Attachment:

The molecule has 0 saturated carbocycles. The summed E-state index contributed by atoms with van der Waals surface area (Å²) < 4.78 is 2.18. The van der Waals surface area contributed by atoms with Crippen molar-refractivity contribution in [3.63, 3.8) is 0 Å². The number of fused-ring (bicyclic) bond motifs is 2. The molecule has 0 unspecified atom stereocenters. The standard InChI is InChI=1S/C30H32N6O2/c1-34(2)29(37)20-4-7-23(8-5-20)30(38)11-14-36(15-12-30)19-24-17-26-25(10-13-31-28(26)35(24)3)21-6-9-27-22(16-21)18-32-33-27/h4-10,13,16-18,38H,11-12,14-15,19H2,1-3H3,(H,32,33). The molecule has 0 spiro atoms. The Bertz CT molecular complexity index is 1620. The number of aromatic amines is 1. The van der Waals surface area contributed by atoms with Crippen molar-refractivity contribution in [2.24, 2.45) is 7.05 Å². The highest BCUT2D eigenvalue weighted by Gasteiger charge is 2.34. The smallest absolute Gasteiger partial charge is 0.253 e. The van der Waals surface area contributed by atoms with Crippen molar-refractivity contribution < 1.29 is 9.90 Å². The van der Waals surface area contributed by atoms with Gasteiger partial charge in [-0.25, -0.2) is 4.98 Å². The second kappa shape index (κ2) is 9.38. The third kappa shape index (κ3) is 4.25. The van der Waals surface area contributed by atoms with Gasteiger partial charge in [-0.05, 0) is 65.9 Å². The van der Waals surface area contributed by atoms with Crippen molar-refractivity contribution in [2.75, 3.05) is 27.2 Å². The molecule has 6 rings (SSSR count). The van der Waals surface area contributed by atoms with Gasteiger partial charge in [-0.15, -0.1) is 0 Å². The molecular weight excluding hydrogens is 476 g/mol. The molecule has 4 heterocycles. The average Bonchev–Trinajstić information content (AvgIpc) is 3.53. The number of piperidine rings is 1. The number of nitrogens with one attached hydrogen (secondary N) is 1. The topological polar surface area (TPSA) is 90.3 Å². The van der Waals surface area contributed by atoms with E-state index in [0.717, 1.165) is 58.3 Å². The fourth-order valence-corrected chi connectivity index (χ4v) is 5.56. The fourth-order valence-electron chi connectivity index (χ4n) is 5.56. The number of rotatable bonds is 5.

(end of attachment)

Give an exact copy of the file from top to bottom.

The molecule has 0 saturated carbocycles. The summed E-state index contributed by atoms with van der Waals surface area (Å²) < 4.78 is 2.18. The van der Waals surface area contributed by atoms with Crippen molar-refractivity contribution in [3.63, 3.8) is 0 Å². The number of fused-ring (bicyclic) bond motifs is 2. The molecule has 0 unspecified atom stereocenters. The standard InChI is InChI=1S/C30H32N6O2/c1-34(2)29(37)20-4-7-23(8-5-20)30(38)11-14-36(15-12-30)19-24-17-26-25(10-13-31-28(26)35(24)3)21-6-9-27-22(16-21)18-32-33-27/h4-10,13,16-18,38H,11-12,14-15,19H2,1-3H3,(H,32,33). The molecule has 0 spiro atoms. The Bertz CT molecular complexity index is 1620. The number of aromatic amines is 1. The van der Waals surface area contributed by atoms with Crippen molar-refractivity contribution in [2.24, 2.45) is 7.05 Å². The highest BCUT2D eigenvalue weighted by Gasteiger charge is 2.34. The smallest absolute Gasteiger partial charge is 0.253 e. The van der Waals surface area contributed by atoms with Crippen molar-refractivity contribution < 1.29 is 9.90 Å². The van der Waals surface area contributed by atoms with Gasteiger partial charge in [-0.25, -0.2) is 4.98 Å². The second kappa shape index (κ2) is 9.38. The third kappa shape index (κ3) is 4.25. The van der Waals surface area contributed by atoms with Gasteiger partial charge in [-0.05, 0) is 65.9 Å². The van der Waals surface area contributed by atoms with Crippen molar-refractivity contribution in [2.75, 3.05) is 27.2 Å². The molecule has 6 rings (SSSR count). The van der Waals surface area contributed by atoms with Gasteiger partial charge in [-0.15, -0.1) is 0 Å². The molecular weight excluding hydrogens is 476 g/mol. The molecule has 4 heterocycles. The average Bonchev–Trinajstić information content (AvgIpc) is 3.53. The number of piperidine rings is 1. The number of nitrogens with one attached hydrogen (secondary N) is 1. The topological polar surface area (TPSA) is 90.3 Å². The van der Waals surface area contributed by atoms with E-state index in [0.717, 1.165) is 58.3 Å². The fourth-order valence-corrected chi connectivity index (χ4v) is 5.56. The fourth-order valence-electron chi connectivity index (χ4n) is 5.56. The number of rotatable bonds is 5.